It's why there isn't just one operating system, one word processor, one spread sheet, or one database system. It is why car manufactures, when faced with meeting the OBDC II standards each came up with their own ways of doing things, that all met the standards.

    If anything, blocking certain paths makes TRUE innovators work around them and get better. Re-examining a problem and finding a different and better solution shows true innovation.

     

    reply to this | link to this | view in thread ]

  2.  
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    Ima Fish (profile), Nov 9th, 2009 @ 4:04pm

    This is a pretty good explanation on how patents harm innovation. But what about the other side of the coin? How does the patents in this circumstance help innovation? Did the "friend" in this story dig through some patent database to discover the amazing software patent which lead to his coding? Of course not. The granting of the patent helped absolutely no one other than the grantee.

     

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  3.  
    identicon
    Anonymous Coward, Nov 9th, 2009 @ 4:06pm

    Re: giggles

    "Innovation is coming up with a new way to do something, a new way to accomplish something, and to push further than that, and go past everything that is out there."

    Yeah, damn those non-innovative cars. They should be figuring out how to drive on rotating squares!

     

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  4.  
    identicon
    TheStupidOne, Nov 9th, 2009 @ 4:15pm

    Re: giggles

    Yea, because if you make something truly awesome and unique someone will still find some way to F#$% you in the A#& with some patent governing using information you pull from one database to lookup information in another database. Or bankrupt you through legal fees for including a way to search through the information your user has input into your software.

    Software, and even lots of tech has gotten to the point where no matter what you do some generic patent that doesn't really say anything and can be twisted to mean anything will be used against you. I fail how that is good for anybody (except the lawyers and patent holders of course ... though they are probably one and the same)

     

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  5.  
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    ChurchHatesTucker (profile), Nov 9th, 2009 @ 4:17pm

    Re: giggles

    "If anything, blocking certain paths makes TRUE innovators work around them and get better."

    That's like saying the way to find TRUE athletes is to cut their hamstrings and see how well they perform.

    How 'bout just letting them compete?

     

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  6.  
    identicon
    Anonymous Coward, Nov 9th, 2009 @ 5:22pm

    Re: Re: giggles

    Nice idea, but you fail to understand something:

    It isn't competition if one guy had to run the full marathon, and the other one jumped in on the last few feet to wun the race.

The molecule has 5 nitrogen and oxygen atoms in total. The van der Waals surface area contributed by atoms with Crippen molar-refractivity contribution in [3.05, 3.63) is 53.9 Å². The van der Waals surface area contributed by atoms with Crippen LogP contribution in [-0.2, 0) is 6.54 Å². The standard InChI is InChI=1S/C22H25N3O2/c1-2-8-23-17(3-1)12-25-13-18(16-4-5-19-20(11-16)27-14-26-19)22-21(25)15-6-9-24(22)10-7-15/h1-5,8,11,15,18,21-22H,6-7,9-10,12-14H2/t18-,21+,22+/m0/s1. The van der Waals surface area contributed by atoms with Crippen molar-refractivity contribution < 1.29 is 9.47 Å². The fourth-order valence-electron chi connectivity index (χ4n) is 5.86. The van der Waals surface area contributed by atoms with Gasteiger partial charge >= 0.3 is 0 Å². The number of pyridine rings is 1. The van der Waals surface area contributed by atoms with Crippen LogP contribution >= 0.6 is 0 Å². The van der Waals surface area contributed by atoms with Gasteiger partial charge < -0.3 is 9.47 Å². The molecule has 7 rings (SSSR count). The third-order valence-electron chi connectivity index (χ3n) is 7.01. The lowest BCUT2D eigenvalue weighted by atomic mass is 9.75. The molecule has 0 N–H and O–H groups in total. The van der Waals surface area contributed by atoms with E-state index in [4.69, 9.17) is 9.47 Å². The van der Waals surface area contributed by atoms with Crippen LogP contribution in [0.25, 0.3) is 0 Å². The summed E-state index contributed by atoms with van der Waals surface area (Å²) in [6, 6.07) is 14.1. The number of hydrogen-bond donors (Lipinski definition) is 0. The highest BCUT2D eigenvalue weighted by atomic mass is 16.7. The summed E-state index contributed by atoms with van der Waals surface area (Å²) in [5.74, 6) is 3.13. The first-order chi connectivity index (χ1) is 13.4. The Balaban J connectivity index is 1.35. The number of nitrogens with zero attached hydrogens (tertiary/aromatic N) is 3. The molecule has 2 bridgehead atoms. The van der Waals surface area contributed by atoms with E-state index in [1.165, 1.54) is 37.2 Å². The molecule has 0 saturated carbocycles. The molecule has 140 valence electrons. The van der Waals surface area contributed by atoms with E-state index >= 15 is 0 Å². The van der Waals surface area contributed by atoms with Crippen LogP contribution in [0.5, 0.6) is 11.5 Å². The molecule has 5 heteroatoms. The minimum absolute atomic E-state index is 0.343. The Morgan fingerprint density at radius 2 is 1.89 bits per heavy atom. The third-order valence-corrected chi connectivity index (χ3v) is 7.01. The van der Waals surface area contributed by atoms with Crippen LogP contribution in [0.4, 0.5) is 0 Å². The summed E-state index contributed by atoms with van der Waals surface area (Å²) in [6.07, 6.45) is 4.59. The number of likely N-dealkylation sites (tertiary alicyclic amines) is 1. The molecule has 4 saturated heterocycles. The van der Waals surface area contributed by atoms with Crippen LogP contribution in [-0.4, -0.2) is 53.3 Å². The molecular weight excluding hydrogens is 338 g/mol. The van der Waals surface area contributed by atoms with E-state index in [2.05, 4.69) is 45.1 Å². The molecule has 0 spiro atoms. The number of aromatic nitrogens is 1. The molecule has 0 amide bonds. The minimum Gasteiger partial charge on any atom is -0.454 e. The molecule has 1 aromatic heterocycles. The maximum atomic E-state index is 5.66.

Development of things is often marathon, not a sprint race. What this guy wants is to be able to benefit from everyone else running the marathon, and then come right at the end to snap the tape and get his picture in the paper as the winner.

    It isn't about cutting hamstrings, it's stopping people from standing on other people's shoulders and acting like they are naturally tall.

     

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  7.  
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    Derek Reed (profile), Nov 9th, 2009 @ 5:27pm

    Re: Re: giggles

    Agreed.

    And it's not just "blocking certain paths", it's land mines in the middle of the interstate that no one can see.

     

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  8.  
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    Derek Reed (profile), Nov 9th, 2009 @ 5:34pm

    Re: Re: Re: giggles

    Disagreed.

    It's not a marathon because there is no finish. It's bad not only that this first sprinter is suing this second sprinter; it's bad if either of those first 2 sue the 3rd, 4th or 60th sprinter. It's just not efficient or necessary.

    It's unnecessary because the 2nd sprinter didn't stand on top of the 1st. They built their own stilts and started walking around, then some tall person walked up out of nowhere and chopped their legs off.

     

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  9.  
    identicon
    Mr giggles is a troll, Nov 9th, 2009 @ 5:53pm

    Re: giggles

    "Innovation isn't taking something someone else created, adding a few lines of code, and calling it your own."

    Having read the linked article, I failed to find the part where the defendant took anything from the plantiff. What I did find was a reference to the "genuinely innovative, original technology" developed by the defendant. So, Mr. anti-mike could you please point us all to where you got this piece of incriminating evidence? Furthermore, I find the remainder of your post to be wholly inadequate with regards to why I should believe anything you have to say.

     

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  10.  
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    Derek Reed (profile), Nov 9th, 2009 @ 5:54pm

    Re: Re: Re: giggles

    And it's those land mines that keep so many (companies I've worked for included) from even getting on the interstate in the first place.